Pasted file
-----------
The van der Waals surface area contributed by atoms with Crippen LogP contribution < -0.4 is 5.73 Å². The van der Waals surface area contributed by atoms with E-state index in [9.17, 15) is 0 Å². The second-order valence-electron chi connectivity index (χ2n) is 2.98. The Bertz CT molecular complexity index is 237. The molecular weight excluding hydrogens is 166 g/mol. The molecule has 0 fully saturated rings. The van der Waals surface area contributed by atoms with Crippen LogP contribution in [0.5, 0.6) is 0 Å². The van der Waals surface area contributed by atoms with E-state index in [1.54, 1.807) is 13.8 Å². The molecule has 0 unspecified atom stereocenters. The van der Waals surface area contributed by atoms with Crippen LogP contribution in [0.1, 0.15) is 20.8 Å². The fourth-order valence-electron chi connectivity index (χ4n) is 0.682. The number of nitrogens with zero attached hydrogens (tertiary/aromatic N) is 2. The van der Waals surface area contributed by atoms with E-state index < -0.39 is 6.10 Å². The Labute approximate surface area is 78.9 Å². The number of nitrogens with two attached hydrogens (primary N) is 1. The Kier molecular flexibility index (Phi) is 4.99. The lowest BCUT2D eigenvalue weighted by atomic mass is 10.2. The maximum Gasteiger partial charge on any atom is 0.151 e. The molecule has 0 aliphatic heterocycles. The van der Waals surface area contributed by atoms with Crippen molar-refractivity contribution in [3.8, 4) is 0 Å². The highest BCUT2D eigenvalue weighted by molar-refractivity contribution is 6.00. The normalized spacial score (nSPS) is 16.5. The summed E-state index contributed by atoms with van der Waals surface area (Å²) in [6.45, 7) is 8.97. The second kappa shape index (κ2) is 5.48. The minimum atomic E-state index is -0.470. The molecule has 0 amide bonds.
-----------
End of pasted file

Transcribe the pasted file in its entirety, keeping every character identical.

The van der Waals surface area contributed by atoms with Crippen LogP contribution < -0.4 is 5.73 Å². The van der Waals surface area contributed by atoms with E-state index in [9.17, 15) is 0 Å². The second-order valence-electron chi connectivity index (χ2n) is 2.98. The Bertz CT molecular complexity index is 237. The molecular weight excluding hydrogens is 166 g/mol. The molecule has 0 fully saturated rings. The van der Waals surface area contributed by atoms with Crippen LogP contribution in [0.5, 0.6) is 0 Å². The van der Waals surface area contributed by atoms with E-state index in [1.54, 1.807) is 13.8 Å². The molecule has 0 unspecified atom stereocenters. The van der Waals surface area contributed by atoms with Crippen LogP contribution in [0.1, 0.15) is 20.8 Å². The fourth-order valence-electron chi connectivity index (χ4n) is 0.682. The number of nitrogens with zero attached hydrogens (tertiary/aromatic N) is 2. The van der Waals surface area contributed by atoms with E-state index < -0.39 is 6.10 Å². The Labute approximate surface area is 78.9 Å². The number of nitrogens with two attached hydrogens (primary N) is 1. The Kier molecular flexibility index (Phi) is 4.99. The lowest BCUT2D eigenvalue weighted by atomic mass is 10.2. The maximum Gasteiger partial charge on any atom is 0.151 e. The molecule has 0 aliphatic heterocycles. The van der Waals surface area contributed by atoms with Crippen molar-refractivity contribution in [3.8, 4) is 0 Å². The highest BCUT2D eigenvalue weighted by molar-refractivity contribution is 6.00. The normalized spacial score (nSPS) is 16.5. The summed E-state index contributed by atoms with van der Waals surface area (Å²) in [6.45, 7) is 8.97. The second kappa shape index (κ2) is 5.48. The minimum atomic E-state index is -0.470. The molecule has 0 amide bonds.